How to Plant Rice & Brown Rice Horchata

Thanks to a band of hardy food pioneers and scientists, rice is being grown locally in Wisconsin.  Watch the planting process and share in a nice brown rice horchata, courtesy of last year’s harvest. 

Brown Rice Horchata

Brown Rice Horchata

Last fall, when I began a mission to eat locally for a year, I made a list of things that would take some searching to find grown in Wisconsin; one of these was rice. 

Fortunately, I soon met Marquette University professor Michael Schlappi, who is researching — and field testing — rice varieties, and analyzing the the business viability of growing it here (complete story here).

He provided me with enough rice to get me through the winter (hooray!), and this spring invited me to watch the planting.  It was a beautiful sight and I wanted to share it with you — along with a great recipe for brown rice horchata that I made from last year’s harvest!  (Just scroll to the bottom, if you’re too thirsty to wait 🙂 ).

Planting Rice

I was first struck by the serenity of the area…

Mequon Nature Preserve

Mequon Nature Preserve

Planting is done in the beautiful Mequon Nature Preserve, which has loaned land for growing rice by way of Fondy Farm.


Critical to the success of the project are irrigation ponds which date back to the land’s past, as part of the Stauss Farm U-Pick Berry Operation.

rice planting crew

Here, some of the volunteers gather to begin transplanting seedlings.  

The seeds for the bulk of this planting came from last year’s harvest.  Three varieties are being tested, including one that is more drought tolerant. Rice was started seven weeks prior at Marquette, where they could achieve the higher temperatures needed for germination. In last year’s trial, they learned that trying to start outdoors in the cool Wisconsin spring was not a good idea.  

Rice Hoops

After germination, it was brought to the field in flats to grow outdoors.  Local birds soon discovered the bounty, so hoops and netting were added to protect the young seedlings.  

Move rice seedlings

Now a good size, the rice is ready to transplant to the fields.  Another lesson from last year was to transplant larger seedlings.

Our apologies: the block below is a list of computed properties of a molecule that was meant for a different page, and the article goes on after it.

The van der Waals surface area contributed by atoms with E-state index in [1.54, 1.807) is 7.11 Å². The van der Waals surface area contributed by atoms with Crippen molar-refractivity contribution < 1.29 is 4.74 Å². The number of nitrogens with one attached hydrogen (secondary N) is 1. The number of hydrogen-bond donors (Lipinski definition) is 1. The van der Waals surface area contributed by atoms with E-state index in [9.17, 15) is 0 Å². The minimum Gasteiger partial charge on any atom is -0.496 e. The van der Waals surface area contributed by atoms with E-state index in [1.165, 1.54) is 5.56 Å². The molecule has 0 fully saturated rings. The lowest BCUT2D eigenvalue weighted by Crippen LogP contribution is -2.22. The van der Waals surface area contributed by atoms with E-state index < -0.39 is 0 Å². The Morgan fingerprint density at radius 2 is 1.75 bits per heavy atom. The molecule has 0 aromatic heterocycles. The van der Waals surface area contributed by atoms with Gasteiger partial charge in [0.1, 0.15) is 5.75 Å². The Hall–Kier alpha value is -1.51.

Loading rice plating machine

Some of the rice will be planted by hand and some by machine, like this one from Japan.  It arrived after last years planting was finished so this is its “maiden voyage.”

Rice planter "storage"

The planter has “storage” for extra seedlings so you don’t need to go back for more trays as often.

rice planter in operation

After some trial & error, the planter is humming along.

rice planter

And Dr Schlappi looks like a pleased professor/farmer!

Rice planting

And on to a second field. 

Hand planting rice - bed preparation

Meanwhile, the hand planting has begun. The planting beds and the berms that keep the water contained are inspected and adjusted.

Hand planting rice

Hand planting rice

Hand planting rice

Ankle deep in mud, rice is planted by hand. 


It’s a hotter day, so hydration is critical.

hand planted rice field

machine planted rice field

The difference between the hand planted (top) and machine planted fields is interesting, and each is beautiful in its own way.  

rice planting gear

And we are on our way to a second year of field testing!  A personal thank-you from this locavore who is looking forward to another beautiful harvest and a future for rice in Wisconsin!

Enjoying Brown Rice Horchata!

So how about a nice brown rice horchata to celebrate?  Thanks to Thao of In Good Flavor for the inspiration! 

Brown Rice Horchata

Brown Rice Horchata

Brown Rice Horchata

Brown Rice Horchata

Horchata is a tasty milk beverage made with rice, seeds or nuts, then sweetened & flavored with cinnamon. Delicious plain or with a shot of rum!
Author: Inger
5 from 1 vote
Prep Time 20 mins
soaking time 3 hrs
Total Time 3 hrs 20 mins
Course Beverage
Servings 4


  • 1 cup brown rice
  • 4 cups water
  • 1 1 1/2 stick if small cinnamon, broken into chunks
  • 1 cup skim milk or other milk, or non-dairy milk or your choice
  • 1 tsp. vanilla extract
  • 1/3 to 1/2 maple syrup to taste, may substitute sugar
  • optional rum or rumchata for serving


  • Place rice, cinnamon stick chunks, and 2 cups water in a blender or food processor. Blend until rice and cinnamon are broken into coarse granules, about the size of coffee grounds. Transfer to a large lidded container, then stir in the remaining water. Refrigerate for at least 3 hours or overnight for best results.
  • After soaking, drain the rice through a fine mesh strainer lined with 3 to 4 layers of cheesecloth. Remove some rice granules from strainer if the liquid has a hard time draining. Discard solids. Place rice milk in a pitcher. Add milk of choice, vanilla, and maple syrup (or sugar). Stir until well mixed. Serve over ice. A dash of rum or rumchata is a delicious add-in.
I am not a health professional and nutrition data is calculated programatically. Accuracy may vary with product selection, calculator accuracy, etc. Consult a professional for the best information.
Tried this recipe?Let us know how it was!



10 thoughts on “How to Plant Rice & Brown Rice Horchata

  1. Angela

    5 stars
    I have never heard of brown rice horchata but it sounds good!
    I just showed my kids the photos you shared. We all think the process is very interesting and wish we were close enough for a field trip.

    1. Inger Post author

      Oh I wish I could have shared this with your kids. It really was an interesting event!

  2. David

    Well, I have never heard of brown rice horchata! Must try it – as wel love horchata!

    Very cool that rice is being grown there!

    1. Inger Post author

      I was hoping it would work to go “unrefined” on this and happily it did!

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